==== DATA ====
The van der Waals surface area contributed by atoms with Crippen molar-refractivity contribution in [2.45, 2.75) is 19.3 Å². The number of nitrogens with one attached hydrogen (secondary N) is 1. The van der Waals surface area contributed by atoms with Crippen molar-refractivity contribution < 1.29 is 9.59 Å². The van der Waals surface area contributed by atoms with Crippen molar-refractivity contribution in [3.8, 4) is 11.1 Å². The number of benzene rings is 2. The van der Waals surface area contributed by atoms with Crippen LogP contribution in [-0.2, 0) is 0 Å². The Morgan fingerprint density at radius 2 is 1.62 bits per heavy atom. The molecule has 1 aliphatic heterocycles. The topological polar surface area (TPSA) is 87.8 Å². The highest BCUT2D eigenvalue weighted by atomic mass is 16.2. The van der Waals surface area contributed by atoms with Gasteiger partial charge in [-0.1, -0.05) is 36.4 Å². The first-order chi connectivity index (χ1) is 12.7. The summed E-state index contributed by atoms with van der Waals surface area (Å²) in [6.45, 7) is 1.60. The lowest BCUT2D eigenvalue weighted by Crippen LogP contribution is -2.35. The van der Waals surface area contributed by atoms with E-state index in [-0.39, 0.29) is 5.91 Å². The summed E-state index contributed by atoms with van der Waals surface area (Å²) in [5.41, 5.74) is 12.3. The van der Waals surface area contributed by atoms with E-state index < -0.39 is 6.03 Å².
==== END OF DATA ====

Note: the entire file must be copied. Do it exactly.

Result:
The van der Waals surface area contributed by atoms with Crippen molar-refractivity contribution in [2.45, 2.75) is 19.3 Å². The number of nitrogens with one attached hydrogen (secondary N) is 1. The van der Waals surface area contributed by atoms with Crippen molar-refractivity contribution < 1.29 is 9.59 Å². The van der Waals surface area contributed by atoms with Crippen molar-refractivity contribution in [3.8, 4) is 11.1 Å². The number of benzene rings is 2. The van der Waals surface area contributed by atoms with Crippen LogP contribution in [-0.2, 0) is 0 Å². The Morgan fingerprint density at radius 2 is 1.62 bits per heavy atom. The molecule has 1 aliphatic heterocycles. The topological polar surface area (TPSA) is 87.8 Å². The highest BCUT2D eigenvalue weighted by atomic mass is 16.2. The van der Waals surface area contributed by atoms with Gasteiger partial charge in [-0.1, -0.05) is 36.4 Å². The first-order chi connectivity index (χ1) is 12.7. The summed E-state index contributed by atoms with van der Waals surface area (Å²) in [6.45, 7) is 1.60. The lowest BCUT2D eigenvalue weighted by Crippen LogP contribution is -2.35. The van der Waals surface area contributed by atoms with E-state index in [-0.39, 0.29) is 5.91 Å². The summed E-state index contributed by atoms with van der Waals surface area (Å²) in [5.41, 5.74) is 12.3. The van der Waals surface area contributed by atoms with E-state index < -0.39 is 6.03 Å².